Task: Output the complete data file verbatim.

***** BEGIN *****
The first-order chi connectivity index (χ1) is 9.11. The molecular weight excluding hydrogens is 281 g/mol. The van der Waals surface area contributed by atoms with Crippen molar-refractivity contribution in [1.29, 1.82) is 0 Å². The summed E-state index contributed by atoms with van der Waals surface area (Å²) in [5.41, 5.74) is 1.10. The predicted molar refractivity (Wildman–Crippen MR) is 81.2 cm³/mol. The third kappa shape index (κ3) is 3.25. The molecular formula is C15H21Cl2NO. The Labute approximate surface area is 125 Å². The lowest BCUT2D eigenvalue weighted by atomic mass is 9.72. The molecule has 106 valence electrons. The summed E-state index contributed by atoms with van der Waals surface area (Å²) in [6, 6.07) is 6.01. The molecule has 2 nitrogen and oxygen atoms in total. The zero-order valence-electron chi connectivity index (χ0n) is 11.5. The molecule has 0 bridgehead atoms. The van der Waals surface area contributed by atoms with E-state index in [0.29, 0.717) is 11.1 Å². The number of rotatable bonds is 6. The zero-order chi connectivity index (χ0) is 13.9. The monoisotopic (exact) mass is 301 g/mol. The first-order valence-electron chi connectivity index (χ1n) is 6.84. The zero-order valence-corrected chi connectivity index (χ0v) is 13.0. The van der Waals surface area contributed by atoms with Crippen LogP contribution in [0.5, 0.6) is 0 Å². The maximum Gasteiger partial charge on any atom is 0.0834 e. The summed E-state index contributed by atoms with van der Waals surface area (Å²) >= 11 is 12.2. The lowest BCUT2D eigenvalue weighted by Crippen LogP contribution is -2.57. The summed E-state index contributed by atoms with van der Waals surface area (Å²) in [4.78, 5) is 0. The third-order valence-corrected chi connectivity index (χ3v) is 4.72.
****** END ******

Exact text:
The first-order chi connectivity index (χ1) is 9.11. The molecular weight excluding hydrogens is 281 g/mol. The van der Waals surface area contributed by atoms with Crippen molar-refractivity contribution in [1.29, 1.82) is 0 Å². The summed E-state index contributed by atoms with van der Waals surface area (Å²) in [5.41, 5.74) is 1.10. The predicted molar refractivity (Wildman–Crippen MR) is 81.2 cm³/mol. The third kappa shape index (κ3) is 3.25. The molecular formula is C15H21Cl2NO. The Labute approximate surface area is 125 Å². The lowest BCUT2D eigenvalue weighted by atomic mass is 9.72. The molecule has 106 valence electrons. The summed E-state index contributed by atoms with van der Waals surface area (Å²) in [6, 6.07) is 6.01. The molecule has 2 nitrogen and oxygen atoms in total. The zero-order valence-electron chi connectivity index (χ0n) is 11.5. The molecule has 0 bridgehead atoms. The van der Waals surface area contributed by atoms with E-state index in [0.29, 0.717) is 11.1 Å². The number of rotatable bonds is 6. The zero-order chi connectivity index (χ0) is 13.9. The monoisotopic (exact) mass is 301 g/mol. The first-order valence-electron chi connectivity index (χ1n) is 6.84. The zero-order valence-corrected chi connectivity index (χ0v) is 13.0. The van der Waals surface area contributed by atoms with Crippen LogP contribution in [0.5, 0.6) is 0 Å². The maximum Gasteiger partial charge on any atom is 0.0834 e. The summed E-state index contributed by atoms with van der Waals surface area (Å²) >= 11 is 12.2. The lowest BCUT2D eigenvalue weighted by Crippen LogP contribution is -2.57. The summed E-state index contributed by atoms with van der Waals surface area (Å²) in [4.78, 5) is 0. The third-order valence-corrected chi connectivity index (χ3v) is 4.72.